The Highbury Grove School Framework for Teaching and Learning
This document is an attempt to pull together the work we’ve shared as staff during the last year to lay the ground for our agenda for improving teaching and learning at our school over the coming years. It combines some conceptual thinking, ambitious goals and the gritty details to make it happen. It is written at a generic whole-school level but, crucially the document is subject to further discussion and interpretation in departments where all the real action is.
This is shared in the spirit of openness. Please leave comments and suggestions. Download a copy here: Framework-for-Teaching-and-Learning
The diagram is based on the school logo, linking the philosophical elements in the top half of the leaf with the more practical elements in the bottom half.
- Our School Motto: “per ardua ad astra”. Through hard work to the stars.
‘To the stars’: Our rich curriculum enables all of our students to draw inspiration from the best that has been thought, said and done; to experience awe and wonder at the cultural and physical world that surrounds them; to embrace the intrinsic rewards of achievement and the joy of learning for its own sake.
Our motto informs our commitment to have extremely high aspirations for all of our students. We are conscious of the power of high expectations – the so-called ‘Pygmalion Effect’ and the Ethic of Excellence as exemplified by Ron Berger’s ‘Austin’s Butterfly’. We do not accept mediocrity; we set ambitious goals for all students regardless of their background or prior attainment believing that they are capable of achieving excellence if we show them the steps.
It also informs our insistence on high levels of endeavour, commitment and determination from all students. We expect them to work hard at school and at home; we expect them to find solutions to their difficulties and to take responsibility for their actions and for their learning, whatever their personal circumstance.
- ‘Philosopher Kids’ from Martin Robinson, author Trivium 21stC
Martin’s work provides a source of inspiration. The concept of Philosopher Kids captures the aspirations we have for all young people at Highbury Grove School.
“At Highbury Grove we believe that children need to feel they are on an adventure in the pursuit of wisdom through which they develop as lovers of learning in all its rich variety. We believe in the importance of knowing, exploring and communicating; we believe in building a strong community where every member of the school bears responsibility for the strength of our institution.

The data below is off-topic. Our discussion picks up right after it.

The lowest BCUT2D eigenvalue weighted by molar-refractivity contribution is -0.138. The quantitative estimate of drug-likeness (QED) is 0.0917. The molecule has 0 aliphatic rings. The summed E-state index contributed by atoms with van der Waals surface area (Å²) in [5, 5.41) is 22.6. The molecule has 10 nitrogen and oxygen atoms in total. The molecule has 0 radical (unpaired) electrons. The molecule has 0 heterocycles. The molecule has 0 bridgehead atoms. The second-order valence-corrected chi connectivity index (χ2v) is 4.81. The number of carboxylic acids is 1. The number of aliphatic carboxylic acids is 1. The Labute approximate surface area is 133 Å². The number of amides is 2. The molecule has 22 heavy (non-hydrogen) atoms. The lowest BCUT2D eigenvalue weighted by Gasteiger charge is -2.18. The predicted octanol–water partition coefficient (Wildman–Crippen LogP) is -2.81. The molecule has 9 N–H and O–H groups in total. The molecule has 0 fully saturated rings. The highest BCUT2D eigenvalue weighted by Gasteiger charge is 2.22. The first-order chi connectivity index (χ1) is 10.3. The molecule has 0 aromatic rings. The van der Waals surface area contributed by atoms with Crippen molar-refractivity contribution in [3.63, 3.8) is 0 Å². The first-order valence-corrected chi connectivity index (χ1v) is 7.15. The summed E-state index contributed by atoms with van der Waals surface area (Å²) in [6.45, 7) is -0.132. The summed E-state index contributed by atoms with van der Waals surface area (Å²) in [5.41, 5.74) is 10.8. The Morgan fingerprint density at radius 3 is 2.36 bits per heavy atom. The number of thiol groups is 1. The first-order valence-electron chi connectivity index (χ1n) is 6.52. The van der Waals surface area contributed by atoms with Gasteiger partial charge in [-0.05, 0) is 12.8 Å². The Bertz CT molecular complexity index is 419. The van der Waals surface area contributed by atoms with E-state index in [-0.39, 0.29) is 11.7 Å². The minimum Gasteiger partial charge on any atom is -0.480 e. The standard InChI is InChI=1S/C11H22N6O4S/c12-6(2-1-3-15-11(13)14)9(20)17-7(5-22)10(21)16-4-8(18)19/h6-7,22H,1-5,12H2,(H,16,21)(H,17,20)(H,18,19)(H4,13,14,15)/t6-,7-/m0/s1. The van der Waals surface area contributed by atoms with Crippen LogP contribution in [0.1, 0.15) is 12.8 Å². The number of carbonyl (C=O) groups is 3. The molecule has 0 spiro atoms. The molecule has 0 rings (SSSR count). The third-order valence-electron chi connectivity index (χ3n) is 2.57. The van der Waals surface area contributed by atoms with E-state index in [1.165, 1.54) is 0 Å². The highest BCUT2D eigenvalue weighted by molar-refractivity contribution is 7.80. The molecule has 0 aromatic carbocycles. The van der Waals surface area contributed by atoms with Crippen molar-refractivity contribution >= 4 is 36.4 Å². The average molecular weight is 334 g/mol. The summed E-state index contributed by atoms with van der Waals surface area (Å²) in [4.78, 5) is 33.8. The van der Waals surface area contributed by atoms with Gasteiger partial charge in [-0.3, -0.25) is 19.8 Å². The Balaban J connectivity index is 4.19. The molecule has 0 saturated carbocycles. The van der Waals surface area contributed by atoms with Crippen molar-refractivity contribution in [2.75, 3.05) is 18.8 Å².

Plato talked about the need for Philosopher Kings and Queens; at Highbury Grove we wish to enable our pupils to become ‘Philosopher Kids’.
Philosopher Kids are curious to know, question, and they can lead as well as follow. Philosopher Kids like to feel, to think, and are notable for their eloquence and ability to take part in the ‘great conversation’ through which they make a contribution to our common life.
Philosopher Kids engage thoughtfully in dialogue and argument, they appreciate and make beautiful things, they are confident when grappling with difficult ideas, they love music and also seek out space for quiet reflection and contemplation.
We challenge all our pupils to become cultural polymaths, true ‘renaissance people,’ able to flourish both as individuals as well as realise that they have an important role to play in enabling their family, friends and community to flourish as well.”
Philosopher Kids: know; explore; communicate.
Trivium 21stC: A framework for constructing our curriculum and pedagogy
The Trivium of Grammar, Dialectic and Rhetoric, formed the basis of a classical education from ancient Greece up to Shakespeare’s time at school and beyond. In the 21st Century, it remains a powerful framework for formulating ideas about learning, the curriculum and pedagogy. At Highbury Grove, we have embraced these ideas to guide and inspire us in all that we do.
Martin Robinson has written these short sketches of the key concepts for us:
Grammar: Knowledge, Skills, tradition, authority, discipline, hierarchy, the ‘culture’, what makes this art unique? The relationship between the ‘master’ and her apprentice is central with the teacher as expert and the pupil as needing to know. The body of knowledge: the ‘best’ that has been thought, said and done. Connecting ideas, the importance of the whole narrative, and also how the subject connects with others, beyond its own confines…
Dialectic: Exploration, critical thinking, analysis, philosophical enquiry, thought, reasoning, creative, scientific and mathematical thinking, encouraging dialogue, debate, argument, questioning, the individual pupil gradually coming into view and finding themselves flourishing through practice and self-discipline. Humour, wit and playfulness. Authentic experience.